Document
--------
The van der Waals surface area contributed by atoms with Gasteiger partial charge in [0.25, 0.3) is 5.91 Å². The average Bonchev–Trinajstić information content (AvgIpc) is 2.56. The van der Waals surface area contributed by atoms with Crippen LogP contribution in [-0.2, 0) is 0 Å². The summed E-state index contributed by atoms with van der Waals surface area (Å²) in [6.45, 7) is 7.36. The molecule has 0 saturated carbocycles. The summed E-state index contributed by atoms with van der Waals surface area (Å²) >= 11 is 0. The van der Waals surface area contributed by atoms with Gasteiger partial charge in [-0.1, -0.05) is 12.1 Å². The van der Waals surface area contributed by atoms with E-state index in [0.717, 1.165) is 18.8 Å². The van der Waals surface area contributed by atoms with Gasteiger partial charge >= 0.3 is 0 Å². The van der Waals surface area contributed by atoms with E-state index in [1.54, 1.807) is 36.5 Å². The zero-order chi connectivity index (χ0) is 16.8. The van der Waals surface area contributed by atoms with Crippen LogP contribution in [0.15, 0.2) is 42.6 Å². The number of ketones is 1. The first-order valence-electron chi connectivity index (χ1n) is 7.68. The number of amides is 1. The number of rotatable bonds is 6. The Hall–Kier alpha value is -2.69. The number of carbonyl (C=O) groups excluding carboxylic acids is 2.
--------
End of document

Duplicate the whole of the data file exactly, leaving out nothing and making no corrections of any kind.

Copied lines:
The van der Waals surface area contributed by atoms with Gasteiger partial charge in [0.25, 0.3) is 5.91 Å². The average Bonchev–Trinajstić information content (AvgIpc) is 2.56. The van der Waals surface area contributed by atoms with Crippen LogP contribution in [-0.2, 0) is 0 Å². The summed E-state index contributed by atoms with van der Waals surface area (Å²) in [6.45, 7) is 7.36. The molecule has 0 saturated carbocycles. The summed E-state index contributed by atoms with van der Waals surface area (Å²) >= 11 is 0. The van der Waals surface area contributed by atoms with Gasteiger partial charge in [-0.1, -0.05) is 12.1 Å². The van der Waals surface area contributed by atoms with E-state index in [0.717, 1.165) is 18.8 Å². The van der Waals surface area contributed by atoms with Gasteiger partial charge >= 0.3 is 0 Å². The van der Waals surface area contributed by atoms with E-state index in [1.54, 1.807) is 36.5 Å². The zero-order chi connectivity index (χ0) is 16.8. The van der Waals surface area contributed by atoms with Crippen LogP contribution in [0.15, 0.2) is 42.6 Å². The number of ketones is 1. The first-order valence-electron chi connectivity index (χ1n) is 7.68. The number of amides is 1. The number of rotatable bonds is 6. The Hall–Kier alpha value is -2.69. The number of carbonyl (C=O) groups excluding carboxylic acids is 2.